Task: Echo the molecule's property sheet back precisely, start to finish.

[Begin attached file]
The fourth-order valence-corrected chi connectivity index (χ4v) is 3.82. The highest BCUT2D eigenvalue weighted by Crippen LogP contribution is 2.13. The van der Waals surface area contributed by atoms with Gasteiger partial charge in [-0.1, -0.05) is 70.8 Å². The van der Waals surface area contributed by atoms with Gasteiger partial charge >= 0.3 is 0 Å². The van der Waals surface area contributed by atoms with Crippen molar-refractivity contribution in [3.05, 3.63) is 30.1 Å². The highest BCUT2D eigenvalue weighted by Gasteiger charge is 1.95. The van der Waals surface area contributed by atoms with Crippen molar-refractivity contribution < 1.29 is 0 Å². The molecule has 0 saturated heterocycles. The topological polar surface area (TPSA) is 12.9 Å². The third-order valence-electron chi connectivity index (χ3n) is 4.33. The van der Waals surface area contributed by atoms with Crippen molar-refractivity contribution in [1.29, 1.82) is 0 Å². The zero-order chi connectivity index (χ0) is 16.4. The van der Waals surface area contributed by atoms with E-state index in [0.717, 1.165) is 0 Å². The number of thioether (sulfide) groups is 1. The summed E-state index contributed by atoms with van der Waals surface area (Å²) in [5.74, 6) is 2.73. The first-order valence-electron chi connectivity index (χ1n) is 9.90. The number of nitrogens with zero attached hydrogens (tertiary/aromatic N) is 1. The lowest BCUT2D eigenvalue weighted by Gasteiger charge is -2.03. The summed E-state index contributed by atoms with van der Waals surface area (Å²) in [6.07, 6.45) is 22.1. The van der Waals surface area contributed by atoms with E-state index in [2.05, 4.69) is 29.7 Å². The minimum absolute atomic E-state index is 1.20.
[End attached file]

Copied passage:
The fourth-order valence-corrected chi connectivity index (χ4v) is 3.82. The highest BCUT2D eigenvalue weighted by Crippen LogP contribution is 2.13. The van der Waals surface area contributed by atoms with Gasteiger partial charge in [-0.1, -0.05) is 70.8 Å². The van der Waals surface area contributed by atoms with Gasteiger partial charge >= 0.3 is 0 Å². The van der Waals surface area contributed by atoms with Crippen molar-refractivity contribution in [3.05, 3.63) is 30.1 Å². The highest BCUT2D eigenvalue weighted by Gasteiger charge is 1.95. The van der Waals surface area contributed by atoms with Crippen molar-refractivity contribution < 1.29 is 0 Å². The molecule has 0 saturated heterocycles. The topological polar surface area (TPSA) is 12.9 Å². The third-order valence-electron chi connectivity index (χ3n) is 4.33. The van der Waals surface area contributed by atoms with Crippen molar-refractivity contribution in [1.29, 1.82) is 0 Å². The zero-order chi connectivity index (χ0) is 16.4. The van der Waals surface area contributed by atoms with E-state index in [0.717, 1.165) is 0 Å². The number of thioether (sulfide) groups is 1. The summed E-state index contributed by atoms with van der Waals surface area (Å²) in [5.74, 6) is 2.73. The first-order valence-electron chi connectivity index (χ1n) is 9.90. The number of nitrogens with zero attached hydrogens (tertiary/aromatic N) is 1. The lowest BCUT2D eigenvalue weighted by Gasteiger charge is -2.03. The summed E-state index contributed by atoms with van der Waals surface area (Å²) in [6.07, 6.45) is 22.1. The van der Waals surface area contributed by atoms with E-state index in [2.05, 4.69) is 29.7 Å². The minimum absolute atomic E-state index is 1.20.